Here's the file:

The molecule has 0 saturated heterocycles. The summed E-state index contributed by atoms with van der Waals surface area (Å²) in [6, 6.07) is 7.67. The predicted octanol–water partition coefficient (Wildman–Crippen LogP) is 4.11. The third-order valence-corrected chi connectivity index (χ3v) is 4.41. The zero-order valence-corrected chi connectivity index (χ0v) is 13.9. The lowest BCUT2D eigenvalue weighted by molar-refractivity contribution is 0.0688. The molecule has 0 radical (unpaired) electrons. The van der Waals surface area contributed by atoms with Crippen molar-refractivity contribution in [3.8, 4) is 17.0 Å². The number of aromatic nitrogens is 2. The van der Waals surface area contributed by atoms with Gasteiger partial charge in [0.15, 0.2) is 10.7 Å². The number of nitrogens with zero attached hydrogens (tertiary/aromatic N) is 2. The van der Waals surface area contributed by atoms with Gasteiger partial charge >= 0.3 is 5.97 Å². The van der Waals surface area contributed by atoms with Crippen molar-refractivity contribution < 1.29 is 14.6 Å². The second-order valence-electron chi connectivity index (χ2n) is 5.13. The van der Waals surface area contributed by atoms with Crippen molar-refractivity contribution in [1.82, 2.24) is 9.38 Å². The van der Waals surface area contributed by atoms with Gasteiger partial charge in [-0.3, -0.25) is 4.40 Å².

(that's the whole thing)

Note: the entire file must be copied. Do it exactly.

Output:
The molecule has 0 saturated heterocycles. The summed E-state index contributed by atoms with van der Waals surface area (Å²) in [6, 6.07) is 7.67. The predicted octanol–water partition coefficient (Wildman–Crippen LogP) is 4.11. The third-order valence-corrected chi connectivity index (χ3v) is 4.41. The zero-order valence-corrected chi connectivity index (χ0v) is 13.9. The lowest BCUT2D eigenvalue weighted by molar-refractivity contribution is 0.0688. The molecule has 0 radical (unpaired) electrons. The van der Waals surface area contributed by atoms with Crippen molar-refractivity contribution in [3.8, 4) is 17.0 Å². The number of aromatic nitrogens is 2. The van der Waals surface area contributed by atoms with Gasteiger partial charge in [0.15, 0.2) is 10.7 Å². The number of nitrogens with zero attached hydrogens (tertiary/aromatic N) is 2. The van der Waals surface area contributed by atoms with Gasteiger partial charge >= 0.3 is 5.97 Å². The van der Waals surface area contributed by atoms with Crippen molar-refractivity contribution < 1.29 is 14.6 Å². The second-order valence-electron chi connectivity index (χ2n) is 5.13. The van der Waals surface area contributed by atoms with Crippen molar-refractivity contribution in [1.82, 2.24) is 9.38 Å². The van der Waals surface area contributed by atoms with Gasteiger partial charge in [-0.3, -0.25) is 4.40 Å².